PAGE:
The Fifteen-Minute Rule

In 2004, I went though a “phase” where I listened to bluegrass music and I bought a banjo. I was going to be the next Earl Scruggs! The banjo is a hard instrument to learn how to play so I took lessons and this is where I learned of the fifteen-minute rule.

Just to be clear I want to state again, the banjo is very hard to learn how to play. I played guitar a lot of my life and the banjo is a different beast all together. At first, I thought I could teach myself but it was quite clear that I needed professional intervention and that is when I met Beezy.

Beezy had been playing banjo for nearly 50 years and she was well known locally as an excellent banjo player. I learned a lot working with her but still learning how to play was danged hard.

Of course, when you are learning or trying to learn something new you have to practice and I had “banjo homework” and had to practice every week between lessons. I was also going to school at the time to get my Masters Degree in Counseling and when you add in everything else going on in life, carving out time to hone my new skills was yet another challenge.

But Beezy set me straight and she told me to not wait for the weekends or large blocks of time to practice. She advised me to give it just 15 minutes a day, every day. So that’s what I did, and guess what?

I did not any better. Okay… maybe a little bit, but as I have said, the banjo is HARD to learn. In the end, I only sort of mastered playing You Are My Sunshine but that’s about it. Life took over, I had to decide what I wanted to do, and I put the banjo down for good. There would be no Foggy Mountain Breakdown in my future.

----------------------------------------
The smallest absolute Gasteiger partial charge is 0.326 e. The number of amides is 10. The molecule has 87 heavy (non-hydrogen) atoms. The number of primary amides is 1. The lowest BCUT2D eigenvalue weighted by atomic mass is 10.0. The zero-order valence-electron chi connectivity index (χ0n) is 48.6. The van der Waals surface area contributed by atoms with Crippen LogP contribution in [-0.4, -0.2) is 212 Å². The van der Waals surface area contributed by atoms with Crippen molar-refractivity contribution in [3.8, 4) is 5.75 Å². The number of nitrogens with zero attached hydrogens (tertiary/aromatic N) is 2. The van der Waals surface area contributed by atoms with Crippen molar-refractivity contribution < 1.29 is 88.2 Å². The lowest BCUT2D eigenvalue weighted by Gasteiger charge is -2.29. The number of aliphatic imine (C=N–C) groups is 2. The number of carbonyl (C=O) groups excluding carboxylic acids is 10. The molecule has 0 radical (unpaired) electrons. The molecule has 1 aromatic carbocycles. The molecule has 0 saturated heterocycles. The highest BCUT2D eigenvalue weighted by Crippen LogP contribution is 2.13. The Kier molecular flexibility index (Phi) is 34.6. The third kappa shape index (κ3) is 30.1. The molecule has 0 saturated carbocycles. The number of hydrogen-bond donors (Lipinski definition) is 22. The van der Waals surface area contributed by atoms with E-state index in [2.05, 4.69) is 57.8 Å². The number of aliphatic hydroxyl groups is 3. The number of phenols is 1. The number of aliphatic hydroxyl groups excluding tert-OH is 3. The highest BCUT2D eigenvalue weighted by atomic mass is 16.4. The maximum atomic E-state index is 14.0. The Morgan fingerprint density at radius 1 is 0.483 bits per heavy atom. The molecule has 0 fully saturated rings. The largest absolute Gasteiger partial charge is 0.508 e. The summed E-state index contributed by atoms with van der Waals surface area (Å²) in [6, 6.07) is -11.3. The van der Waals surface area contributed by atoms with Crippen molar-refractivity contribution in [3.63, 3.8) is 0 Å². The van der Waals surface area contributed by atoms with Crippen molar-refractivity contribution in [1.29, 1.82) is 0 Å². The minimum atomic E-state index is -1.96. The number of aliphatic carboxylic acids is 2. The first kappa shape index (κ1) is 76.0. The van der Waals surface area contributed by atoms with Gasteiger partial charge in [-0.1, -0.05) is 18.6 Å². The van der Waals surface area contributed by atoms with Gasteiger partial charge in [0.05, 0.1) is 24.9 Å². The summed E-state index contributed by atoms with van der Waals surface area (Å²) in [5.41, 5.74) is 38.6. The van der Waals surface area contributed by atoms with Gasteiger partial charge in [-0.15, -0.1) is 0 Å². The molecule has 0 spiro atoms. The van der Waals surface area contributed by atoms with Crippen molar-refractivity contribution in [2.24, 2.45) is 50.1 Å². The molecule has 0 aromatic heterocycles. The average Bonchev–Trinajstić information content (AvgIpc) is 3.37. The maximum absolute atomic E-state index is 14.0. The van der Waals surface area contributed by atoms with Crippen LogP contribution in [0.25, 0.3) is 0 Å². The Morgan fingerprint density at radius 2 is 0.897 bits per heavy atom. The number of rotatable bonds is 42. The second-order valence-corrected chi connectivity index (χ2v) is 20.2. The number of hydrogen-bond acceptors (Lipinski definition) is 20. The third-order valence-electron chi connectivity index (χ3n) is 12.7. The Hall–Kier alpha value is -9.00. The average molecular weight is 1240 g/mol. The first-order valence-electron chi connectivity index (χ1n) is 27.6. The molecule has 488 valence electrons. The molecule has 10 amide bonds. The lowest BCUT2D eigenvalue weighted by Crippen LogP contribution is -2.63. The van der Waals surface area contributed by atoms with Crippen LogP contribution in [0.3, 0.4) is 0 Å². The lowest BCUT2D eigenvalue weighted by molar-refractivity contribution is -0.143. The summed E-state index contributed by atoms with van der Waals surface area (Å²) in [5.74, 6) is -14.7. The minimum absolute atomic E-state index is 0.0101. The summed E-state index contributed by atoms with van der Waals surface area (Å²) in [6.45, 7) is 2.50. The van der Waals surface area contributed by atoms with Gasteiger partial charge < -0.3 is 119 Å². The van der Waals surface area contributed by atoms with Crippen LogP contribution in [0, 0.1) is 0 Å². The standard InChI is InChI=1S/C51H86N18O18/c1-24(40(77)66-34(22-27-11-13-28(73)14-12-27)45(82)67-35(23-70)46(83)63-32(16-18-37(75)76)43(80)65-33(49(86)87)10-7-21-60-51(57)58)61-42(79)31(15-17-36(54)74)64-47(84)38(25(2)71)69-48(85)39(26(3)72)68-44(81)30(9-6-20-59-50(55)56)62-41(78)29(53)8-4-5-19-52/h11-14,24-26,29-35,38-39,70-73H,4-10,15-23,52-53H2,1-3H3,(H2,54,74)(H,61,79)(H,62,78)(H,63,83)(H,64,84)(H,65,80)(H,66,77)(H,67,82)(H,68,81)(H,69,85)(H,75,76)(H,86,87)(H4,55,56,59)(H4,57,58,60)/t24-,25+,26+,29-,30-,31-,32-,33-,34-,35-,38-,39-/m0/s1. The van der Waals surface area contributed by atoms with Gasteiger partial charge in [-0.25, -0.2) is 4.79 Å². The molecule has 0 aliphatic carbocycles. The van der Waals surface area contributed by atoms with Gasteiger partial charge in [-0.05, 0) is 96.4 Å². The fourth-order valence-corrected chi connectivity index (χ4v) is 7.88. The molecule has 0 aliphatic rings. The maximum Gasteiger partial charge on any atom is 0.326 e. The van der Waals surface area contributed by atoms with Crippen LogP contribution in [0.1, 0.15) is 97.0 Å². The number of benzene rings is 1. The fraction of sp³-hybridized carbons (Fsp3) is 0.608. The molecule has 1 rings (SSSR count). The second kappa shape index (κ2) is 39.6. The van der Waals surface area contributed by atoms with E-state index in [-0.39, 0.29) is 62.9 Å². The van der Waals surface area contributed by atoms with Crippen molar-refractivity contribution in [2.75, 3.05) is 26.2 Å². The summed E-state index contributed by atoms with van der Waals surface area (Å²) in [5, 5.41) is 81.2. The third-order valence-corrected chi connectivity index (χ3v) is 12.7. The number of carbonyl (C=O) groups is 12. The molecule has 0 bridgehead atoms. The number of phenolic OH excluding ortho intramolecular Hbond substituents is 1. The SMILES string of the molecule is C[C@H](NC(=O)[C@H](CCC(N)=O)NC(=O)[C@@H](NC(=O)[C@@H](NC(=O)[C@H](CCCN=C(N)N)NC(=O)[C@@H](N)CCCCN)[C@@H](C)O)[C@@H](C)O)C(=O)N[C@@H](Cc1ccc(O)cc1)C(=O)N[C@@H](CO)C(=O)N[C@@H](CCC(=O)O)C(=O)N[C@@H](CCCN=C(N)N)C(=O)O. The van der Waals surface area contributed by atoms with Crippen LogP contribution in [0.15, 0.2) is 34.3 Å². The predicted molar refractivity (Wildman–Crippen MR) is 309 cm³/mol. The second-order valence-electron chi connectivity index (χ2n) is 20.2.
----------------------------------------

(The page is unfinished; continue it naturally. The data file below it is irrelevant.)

But where I fell short on the banjo, I applied the fifteen-minute rule to other areas in life with amazing results. For instance I was set up to go on a once in a lifetime bowhunting trip in 2005 which I had booked in 2004. Being a once in a lifetime trip, I practiced shooting my bow, every day at least for 15 minutes and when I went on my trip my shooting abilities were solid.

It takes me longer than 15 minutes to write in my blog every day but the same principle applies… a few (more than a few) minutes consistently spent everyday writing has helped me to become a better writer. (At least I would like to think so.)

It is that very same principle that I intend to apply to learning my new hobby of skateboarding and dowhilling on a longboard. My intention is to ride at least 15 minutes a day and allow my skills to increase in increments over time. I won’t be bombing down any large mountain passes anytime soon, but in a few months I except to ride proficiently enough to do some incredible downhill runs and be both competent and safe while doing them.

Just 15 minutes a day… of course that is a minimum, but if you are trying to learn something new and are struggling, I suggest trying this idea if you can fit it in. So much can be accomplished in that amount of time if you consistently apply yourself.

What can you do in fifteen minutes a day that will help you to learn or advance your skills? Let me know as I would love to hear what everyone is is learning and trying to master especially if it is something new in your life.

Andy Wooten M.A. Counseling – Certified Life Coach – Aspen, Colorado

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  1. […] top, you need to work harder and practice more effectively than your competition. And even if you only apply yourself for 15 minutes per day, every day, for a year, you are going to see massive results. But you have to show up and you have […]

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